Realmuto looks like a natural at first base

March 11th, 2017

WEST PALM BEACH, Fla. -- Move to a new position, and the game has a strange way of finding you. J.T. Realmuto discovered that in a hurry at The Ballpark of the Palm Beaches.

Realmuto is being introduced to first base this spring, offering a right-handed-hitting option for left-handed-hitting . In the Marlins' 4-2 win over the Astros on Saturday, it didn't take long for the 25-year-old from Oklahoma to get involved in the action.

The first batter, grounded to third, and threw across the diamond to Realmuto for the routine out. The next batter, , gift wrapped a slow roller to Realmuto for an easy, unassisted second out.

"I was fist pumping after I caught my first out," Realmuto joked. "That was nice to get that first one out of the way. Then the second batter hit that little dribbler. Probably the easiest ball I'll get all year. It started off pretty good for me."

Realmuto played five innings, and handled all of his plays without much difficulty.

Marlins starter Scott Copeland worked three perfect innings, followed by clean innings from and Kelvin Marte.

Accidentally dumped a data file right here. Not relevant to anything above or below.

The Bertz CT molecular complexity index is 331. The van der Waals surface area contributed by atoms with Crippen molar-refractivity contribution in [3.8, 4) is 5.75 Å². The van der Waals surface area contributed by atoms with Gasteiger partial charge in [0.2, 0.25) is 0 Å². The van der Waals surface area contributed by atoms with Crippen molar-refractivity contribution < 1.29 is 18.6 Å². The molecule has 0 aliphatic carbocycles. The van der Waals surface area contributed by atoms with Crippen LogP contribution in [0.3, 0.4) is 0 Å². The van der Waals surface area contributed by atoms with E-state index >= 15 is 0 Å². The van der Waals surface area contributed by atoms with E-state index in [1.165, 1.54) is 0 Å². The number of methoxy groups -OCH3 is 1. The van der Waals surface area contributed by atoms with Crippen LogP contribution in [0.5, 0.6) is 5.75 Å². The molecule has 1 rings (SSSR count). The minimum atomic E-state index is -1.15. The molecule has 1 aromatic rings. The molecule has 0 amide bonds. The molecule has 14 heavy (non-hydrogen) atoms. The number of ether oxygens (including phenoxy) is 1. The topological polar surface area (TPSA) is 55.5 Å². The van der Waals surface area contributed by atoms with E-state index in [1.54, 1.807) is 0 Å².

So, Realmuto didn't experience having a runner on base.

"There was a lot more time in between pitches," Realmuto said. "I kind of caught myself staring in the crowd a little more. It was pretty good today. Our pitcher did a great job today, quick pace, and getting guys out. It was actually an easy day at first base for me."

The Marlins are giving Realmuto a look at first base for a couple of reasons. They don't have a natural right-handed option for Bour, and secondly, if he can make around 20 starts at the position, he can still get his at-bats without going through the rigors of the daily grind behind the plate.

Realmuto is scratching the surface on becoming one of the game's top catchers. Last year, in 137 games, he batted .303/.343/.428 with 11 homers, 48 RBIs and 12 stolen bases.

His Fangraphs WAR (Wins Above Replacement) of 3.5 was tied with for third highest among all MLB catchers. Realmuto paced his position with 12 stolen bases and a .357 BABIP (Batting Average on Balls in Play).

"A guy like J.T., he's such a good athlete," Marlins manager Don Mattingly said. "To ask him to be really, really good over there, I think then you'll have to give him some time. But what we're asking is for him to be comfortable. Make the plays you should make, and don't try to do anything over the top. These guys can handle it."